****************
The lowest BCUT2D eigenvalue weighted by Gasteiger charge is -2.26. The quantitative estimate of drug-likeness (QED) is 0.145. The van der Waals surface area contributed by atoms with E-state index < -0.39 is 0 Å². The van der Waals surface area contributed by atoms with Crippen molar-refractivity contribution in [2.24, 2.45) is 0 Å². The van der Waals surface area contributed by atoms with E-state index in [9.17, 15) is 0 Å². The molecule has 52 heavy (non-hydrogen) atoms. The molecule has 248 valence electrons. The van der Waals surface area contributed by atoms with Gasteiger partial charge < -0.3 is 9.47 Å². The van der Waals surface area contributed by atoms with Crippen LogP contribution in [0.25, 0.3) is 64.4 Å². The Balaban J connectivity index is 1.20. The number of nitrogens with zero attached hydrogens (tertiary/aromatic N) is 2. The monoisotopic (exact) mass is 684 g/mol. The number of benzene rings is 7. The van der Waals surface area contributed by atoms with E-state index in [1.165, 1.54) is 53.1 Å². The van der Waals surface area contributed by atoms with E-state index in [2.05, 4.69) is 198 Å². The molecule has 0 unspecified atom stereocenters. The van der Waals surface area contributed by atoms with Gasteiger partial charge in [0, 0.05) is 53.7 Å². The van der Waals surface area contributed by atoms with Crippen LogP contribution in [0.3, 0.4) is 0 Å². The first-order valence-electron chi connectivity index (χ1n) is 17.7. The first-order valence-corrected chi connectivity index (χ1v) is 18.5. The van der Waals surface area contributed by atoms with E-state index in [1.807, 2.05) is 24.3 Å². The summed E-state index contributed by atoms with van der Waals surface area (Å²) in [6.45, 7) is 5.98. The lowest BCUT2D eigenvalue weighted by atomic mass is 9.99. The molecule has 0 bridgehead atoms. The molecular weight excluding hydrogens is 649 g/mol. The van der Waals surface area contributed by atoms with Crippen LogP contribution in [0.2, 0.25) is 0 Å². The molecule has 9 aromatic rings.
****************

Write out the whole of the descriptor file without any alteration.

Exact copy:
The lowest BCUT2D eigenvalue weighted by Gasteiger charge is -2.26. The quantitative estimate of drug-likeness (QED) is 0.145. The van der Waals surface area contributed by atoms with E-state index < -0.39 is 0 Å². The van der Waals surface area contributed by atoms with Crippen molar-refractivity contribution in [2.24, 2.45) is 0 Å². The van der Waals surface area contributed by atoms with E-state index in [9.17, 15) is 0 Å². The molecule has 52 heavy (non-hydrogen) atoms. The molecule has 248 valence electrons. The van der Waals surface area contributed by atoms with Gasteiger partial charge < -0.3 is 9.47 Å². The van der Waals surface area contributed by atoms with Crippen LogP contribution in [0.25, 0.3) is 64.4 Å². The Balaban J connectivity index is 1.20. The number of nitrogens with zero attached hydrogens (tertiary/aromatic N) is 2. The monoisotopic (exact) mass is 684 g/mol. The number of benzene rings is 7. The van der Waals surface area contributed by atoms with E-state index in [1.165, 1.54) is 53.1 Å². The van der Waals surface area contributed by atoms with E-state index in [2.05, 4.69) is 198 Å². The molecule has 0 unspecified atom stereocenters. The van der Waals surface area contributed by atoms with Gasteiger partial charge in [0, 0.05) is 53.7 Å². The van der Waals surface area contributed by atoms with Crippen LogP contribution in [0.3, 0.4) is 0 Å². The first-order valence-electron chi connectivity index (χ1n) is 17.7. The first-order valence-corrected chi connectivity index (χ1v) is 18.5. The van der Waals surface area contributed by atoms with E-state index in [1.807, 2.05) is 24.3 Å². The summed E-state index contributed by atoms with van der Waals surface area (Å²) in [6.45, 7) is 5.98. The lowest BCUT2D eigenvalue weighted by atomic mass is 9.99. The molecule has 0 bridgehead atoms. The molecular weight excluding hydrogens is 649 g/mol. The van der Waals surface area contributed by atoms with Crippen LogP contribution in [0.2, 0.25) is 0 Å². The molecule has 9 aromatic rings.